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Earlier Intel Larrabee design had variant that required loop around unsuccessful gather according to mask bits.
I believe some folks on this list were responsible for that...
On Nov 17, 2021, at 4:36 PM, Bruce Hoult <bruce@...
At one point I thought that in the case of a gather load the FFR could return an arbitrary mask. But reading the documentation again today I think it's constrained to a (possibly empty) run of 1s followed by a (possibly empty) run of 0s, so yes even in the gather load case simply reducing vlen would do the trick.
You are of course expecting that in correct code either there will be no faulting addresses, or else something in the program logic will cause the loop to exit or skip the bad address before looping back and faulting on retrying the bad address.
On Thu, Nov 18, 2021 at 12:43 PM Krste Asanovic <krste@...
SVE uses a special dedicated FFR register to hold these first-faulting load mask bits.
RVV just reuses vector length register in a natural way.
On Nov 17, 2021, at 3:33 PM, Bill Huffman <huffman@...
Yes, for safely vectorizing loops with indirect references and data dependent control flow. I didn’t see how the mask result did that. Having it be zero for all elements after the one that fails (and presumably the data is zero as well) and having the right way of using that to retry the whole loop makes sense. That just wasn’t clear from the first description.
The primary reason was lack of encoding space for non-unit-stride fault-on-first instructions.
The security concern was being able to probe addresses to find accessible regions without free of being killed on touching a prohibited region. It was noted that this is still present even for unit-stride in supervisor mode when using translation to arbitrarily probe supervisor physical space. However, I believe these security concerns are manageable through control mechanisms at higher privilege levels.
On Nov 17, 2021, at 2:21 PM, Bruce Hoult <bruce@...
On Thu, Nov 18, 2021 at 10:33 AM Bill Huffman <huffman@...> wrote:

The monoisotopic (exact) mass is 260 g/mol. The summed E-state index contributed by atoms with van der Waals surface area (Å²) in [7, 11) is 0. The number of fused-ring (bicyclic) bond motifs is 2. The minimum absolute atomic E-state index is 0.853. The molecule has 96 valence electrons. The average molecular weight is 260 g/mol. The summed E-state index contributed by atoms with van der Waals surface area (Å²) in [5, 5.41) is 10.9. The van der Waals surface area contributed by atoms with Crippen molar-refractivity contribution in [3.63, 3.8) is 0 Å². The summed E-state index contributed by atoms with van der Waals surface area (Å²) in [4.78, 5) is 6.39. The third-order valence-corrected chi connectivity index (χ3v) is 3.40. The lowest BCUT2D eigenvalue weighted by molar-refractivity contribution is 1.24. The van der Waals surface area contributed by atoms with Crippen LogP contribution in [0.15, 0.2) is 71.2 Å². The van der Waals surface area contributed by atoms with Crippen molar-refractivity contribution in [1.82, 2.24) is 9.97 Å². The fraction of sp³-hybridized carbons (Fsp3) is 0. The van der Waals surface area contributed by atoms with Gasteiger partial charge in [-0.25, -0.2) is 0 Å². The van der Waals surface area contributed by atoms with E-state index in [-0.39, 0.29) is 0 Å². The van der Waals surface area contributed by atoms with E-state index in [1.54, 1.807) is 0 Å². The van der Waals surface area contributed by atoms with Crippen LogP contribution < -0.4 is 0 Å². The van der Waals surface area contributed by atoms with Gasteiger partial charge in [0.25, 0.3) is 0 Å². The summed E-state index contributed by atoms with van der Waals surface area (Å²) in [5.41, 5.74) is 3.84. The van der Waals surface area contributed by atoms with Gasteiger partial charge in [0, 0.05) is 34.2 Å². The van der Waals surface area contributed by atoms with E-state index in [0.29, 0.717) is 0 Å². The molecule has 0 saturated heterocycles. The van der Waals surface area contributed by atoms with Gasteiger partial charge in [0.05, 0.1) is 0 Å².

Don't forget some code may want to use a mask in inverted sense for individual instructions, without explicitly creating a new mask. This was not listed in the "wish list for 64 bits" below, but it was in early RVV drafts.
Yes, that needs to be considered as well.
I'm not sure how common that really is, and non-store uses can usually just use a vmerge.vmm at the end anyway, at the expense of possibly using extra registers.
While on the subject of future features, and somewhat related ... the one big thing I've noticed RVV lacking that SVE has is a non-faulting version of indexed loads ("gather") which creates a mask showing which elements were accessible. In SVE this goes into a CSR which can then be moved into a mask register, but of course with sufficient encoding bits you could directly put it into a normal register.
Traditional vector code doesn't really need this, but SVE has an aim to be able to vectorise all loops.
How does this contribute to vectorizing all loops?
Because otherwise you can't safely vectorise loops that do indirect array accesses (e.g. a[b[i]]) with data-dependent control flow.
I think this was not included for security reasons rather than ignored.
I don't think there is any additional security implication.
I could be wrong, as I'm not an expert on SVE, but I believe that even if the gather operation is done (somewhat) in parallel or in random order, the instruction doesn't actually return a mask indicating all the failed accesses. All mask bits after the first element that was inaccessible are also set to false. The following code will process all the initial elements and then invert the mask and loop back and try to process the tail starting from the first inaccessible element, which will then actually fault if the loop didn't exit or skip that element based on program logic.